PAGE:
Exactly what I'm thinking. I've read coverage of this on 2-3 other sites today, and none of them indicated there was anything unusual about what was going on or that anything should be read into it. When higher-ups at Apple leave on poor terms, it's much more dramatic than this. You don't even have to look hard to find examples, since the breakups were so explosive. There's Fred Anderson, the former CFO and interim CEO who got embroiled with the SEC and made accusations against Steve Jobs (blasphemy!); Jon Rubenstein, who became the CEO of Palm and publicly made some harsh jabs at Apple while launching webOS; and Mark Papermaster, who was forced out during the antennagate brouhaha with the iPhone 4 last year.

The timing with the HTC ruling that didn't go their way is likely coincidental, since it's just one minor ruling amongst dozens of cases that they have going on. You don't oust someone that high up over something that small, and Apple wins at least as often as it loses in court, so there's no reason his departure should signal internal legal troubles at Apple. Hell, we even had an article on /. just yesterday about how they fired off another round of attacks at HTC, and it mentioned that they had made similar attacks against Samsung not long before that.

The guy probably just left because he got a better job offer. That does happen, as most of us here should know.

FM != Hugh Pickens (0)

Anonymous Coward | more than 3 years ago | (#36740820)

Florian has his own Slashdot account. This was submitted by Hugh Pickens, a prolific contributor in his own right. The only mention of Florian is as a quote from TFA, making it quite difficult to increase his PageRank via backlinks from Slashdot, given that such links do not exist and links in stories get nofollowed.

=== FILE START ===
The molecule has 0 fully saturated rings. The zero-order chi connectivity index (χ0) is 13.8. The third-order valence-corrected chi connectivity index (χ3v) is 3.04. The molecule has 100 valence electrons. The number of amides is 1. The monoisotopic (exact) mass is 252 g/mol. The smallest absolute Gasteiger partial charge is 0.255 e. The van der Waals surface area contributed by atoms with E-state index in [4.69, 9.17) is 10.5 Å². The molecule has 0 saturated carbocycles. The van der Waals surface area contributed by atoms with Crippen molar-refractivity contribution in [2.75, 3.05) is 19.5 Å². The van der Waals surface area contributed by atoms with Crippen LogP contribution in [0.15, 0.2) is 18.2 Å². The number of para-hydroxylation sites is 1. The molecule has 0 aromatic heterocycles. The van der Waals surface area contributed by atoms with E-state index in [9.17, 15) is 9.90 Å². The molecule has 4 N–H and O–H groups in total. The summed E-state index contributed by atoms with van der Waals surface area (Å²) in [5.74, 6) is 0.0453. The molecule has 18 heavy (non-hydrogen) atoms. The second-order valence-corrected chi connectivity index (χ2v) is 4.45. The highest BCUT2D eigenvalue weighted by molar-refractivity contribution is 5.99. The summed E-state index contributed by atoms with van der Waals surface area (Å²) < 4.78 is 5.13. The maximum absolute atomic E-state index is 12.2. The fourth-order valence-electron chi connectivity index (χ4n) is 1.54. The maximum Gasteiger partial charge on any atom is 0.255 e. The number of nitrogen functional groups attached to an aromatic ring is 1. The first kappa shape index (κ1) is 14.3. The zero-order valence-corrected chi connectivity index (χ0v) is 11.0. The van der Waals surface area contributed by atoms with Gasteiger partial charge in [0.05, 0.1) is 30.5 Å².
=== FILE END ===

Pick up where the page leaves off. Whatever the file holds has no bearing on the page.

But please don't let facts ruin your misinformed rant. This is Slashdot, after all.

CFL; DR (1)

exomondo (1725132) | more than 3 years ago | (#36744854)

Cites Florian Mueller; Didn't Read

CFM; DR (1)

exomondo (1725132) | more than 3 years ago | (#36744974)

of course i meant CFM; DR

Not just Slashdot (1)

Xest (935314) | more than 3 years ago | (#36746038)

Even the BBC is quoting him now, and The Register regularly quotes him and peddles his shit, although that's less of a suprise as The Register always relies on shills and people long discredited and full of shit to backup it's falsehoods- from music industry puppets, to discredited climate change denialists, to irrelevant military "experts" it's less of a suprise there. The BBC though? I'm dissapointed to say the least.

Florian Mueller (2)

bannable (1605677) | more than 3 years ago | (#36738180)

I stopped reading this trash as soon as I realized he was involved in the article.

Re:Florian Mueller (0)

Anonymous Coward | more than 3 years ago | (#36739692)

Congratulations on reading farther than most readers on any given article!

Florian Mueller (0)

Anonymous Coward | more than 3 years ago | (#36738596)

says intellectual property analyst Florian Mueller